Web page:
I have found help in yoga and regular exercise. I used to do yoga daily, originally as a way to get in some physical activity, but found that I actually used that time to reflect on myself and those around me. It helped create a head space for me to breathe and it evened out my energy levels each day. I have since fallen off the routine of daily practice but I have every intention of starting again. My biggest breakthrough at the beginning was learning to be open and honest about myself. Even if I knew people wouldn’t agree. It was stressful and made me too anxious trying to hide certain parts of me to make those around me more comfortable. I have found that just getting my story out there in a raw and real way has helped me feel less anxious day to day and more at ease with myself and my diagnosis.

Most days are indifferent at this point for me. I have opted to stay medication free for my bipolar ii disorder as I honestly worry about what a mood stabilizer would do to my art. After my own research, I have read a lot about the effects a mood stabilizer can have on creativity. My personal photography is my mental escape- my reset- and currently I am not willing to give it up in favor of medication. Most of my inspiration stems from my emotions and moods. If ever there came a time when my health or the safety of those around me was affected by my disorder then I would definitely reconsider this option.  Most days the anxiety is the worst of my struggles. Mornings are slow going [and I am usually agitated fairly easily] until I get my coffee and then I try to center myself and prepare for my day. I struggle remembering what I need to accomplish each day and I can tend to get caught up in something and be unable to pull myself away from it. Because of this, I will often forget to eat. Which you think would be impossible to do when I have two growing boys in the house, but I will typically feed the kids and use the time they are occupied to really focus on something I think I need to get done. I can't handle repetitive sounds or actions and I am thankful my kids are really starting to understand this. After the kids are in bed I try to do something that relaxes me or helps me to zone out so that I can fall asleep a bit easier .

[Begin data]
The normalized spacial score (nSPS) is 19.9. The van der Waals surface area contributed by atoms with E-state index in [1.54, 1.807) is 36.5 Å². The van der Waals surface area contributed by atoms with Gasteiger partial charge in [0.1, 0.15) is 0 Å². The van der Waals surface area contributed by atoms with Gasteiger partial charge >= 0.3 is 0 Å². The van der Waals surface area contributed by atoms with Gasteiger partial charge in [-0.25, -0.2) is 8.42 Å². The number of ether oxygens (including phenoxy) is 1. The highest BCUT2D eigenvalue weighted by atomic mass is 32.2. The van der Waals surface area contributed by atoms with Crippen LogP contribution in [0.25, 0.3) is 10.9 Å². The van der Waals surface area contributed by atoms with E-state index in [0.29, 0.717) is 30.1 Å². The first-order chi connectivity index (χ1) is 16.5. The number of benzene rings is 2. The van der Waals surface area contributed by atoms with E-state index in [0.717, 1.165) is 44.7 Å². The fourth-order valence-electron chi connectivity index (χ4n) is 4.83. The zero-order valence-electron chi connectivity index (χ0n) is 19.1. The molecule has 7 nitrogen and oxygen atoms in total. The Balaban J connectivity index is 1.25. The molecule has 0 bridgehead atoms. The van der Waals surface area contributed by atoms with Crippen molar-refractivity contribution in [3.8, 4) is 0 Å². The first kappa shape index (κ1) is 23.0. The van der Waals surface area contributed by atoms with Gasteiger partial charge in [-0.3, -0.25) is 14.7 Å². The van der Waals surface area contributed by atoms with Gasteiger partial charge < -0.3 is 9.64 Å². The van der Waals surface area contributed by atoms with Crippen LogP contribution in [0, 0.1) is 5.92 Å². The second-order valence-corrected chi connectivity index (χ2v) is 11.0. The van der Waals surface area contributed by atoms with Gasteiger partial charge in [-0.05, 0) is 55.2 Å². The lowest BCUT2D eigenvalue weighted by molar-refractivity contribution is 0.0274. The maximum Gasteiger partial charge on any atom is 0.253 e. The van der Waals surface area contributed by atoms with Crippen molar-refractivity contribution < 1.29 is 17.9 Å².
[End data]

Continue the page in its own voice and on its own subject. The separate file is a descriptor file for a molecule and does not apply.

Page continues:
Bad days for me go one of two ways. On my depressive bad days [my downswing], I get next to nothing done. I make it out of bed and sit in my seat fading in and out of sleep for a lot of the day. I have no desire to go outside, to socialize, to eat or drink. My kids struggle on these days, and I basically have just said "Mommy doesn't feel well today". These days the mom guilt piles on top of everything else and it takes a long time after to come out of my funk. My husband travels for work so during the week I am a single parent. It can be really difficult to make sure I am at least functioning at a level where my kids are safe. My mom helps when she can, and my neighbors are amazing at helping me with the kids. I don't cry much during these days and I mostly feel numb to everything. It's hard to explain, but these types of days I feel like I am merely existing. Robotic even.

On my hypomanic bad days [my upswing], I get agitated, restless and snappy. I wake up with a ton of energy that seemingly comes out of nowhere. I end up not eating that day because I can’t stop long enough to even grab a granola bar. On these days I end up starting a few different projects and never end up focused enough to finish them. [Hence my remodeled kitchen, still is not done despite starting the project in July 2017]. If I am trying to work on something and I get interrupted or derailed, I can get very angry fairly easily. These days I can't stand to be in type of place that is remotely crowded (including my house) because the constant energy surging through me makes me feel like the walls are closing in. I don't end up getting much sleep during these episodes and I don't feel exhausted because of it. My body just feels like it needs less sleep to function. Typically my upswing lasts around 3 to 4 days in a row and I end up sleeping around 8 or 9 hours total during this period and eat maybe 2000 calories total during the 4 days. This period is usually followed by a day or two of my downswing.

It's like I go from feeling everything in every part of my body in the strongest way, to feeling literally nothing at all. These days are rare now as it's been awhile since I have had true episodes like that. But there are still glimpses of them here and there.

My advice to anyone out there that is dealing with the same emotions and thoughts is to talk about it. If you aren’t comfortable talking about it to the world, then find someone you can confide in. Someone that will listen to you, even the rough scary stuff, and not judge you. Find an activity that excites you and gives you a feeling of being refreshed.

Find your tribe and love them unabashedly. Be authentic to yourself. Authenticity is easier and less stressful to maintain than a facade of what you think is ‘normal’


Erin BerryComment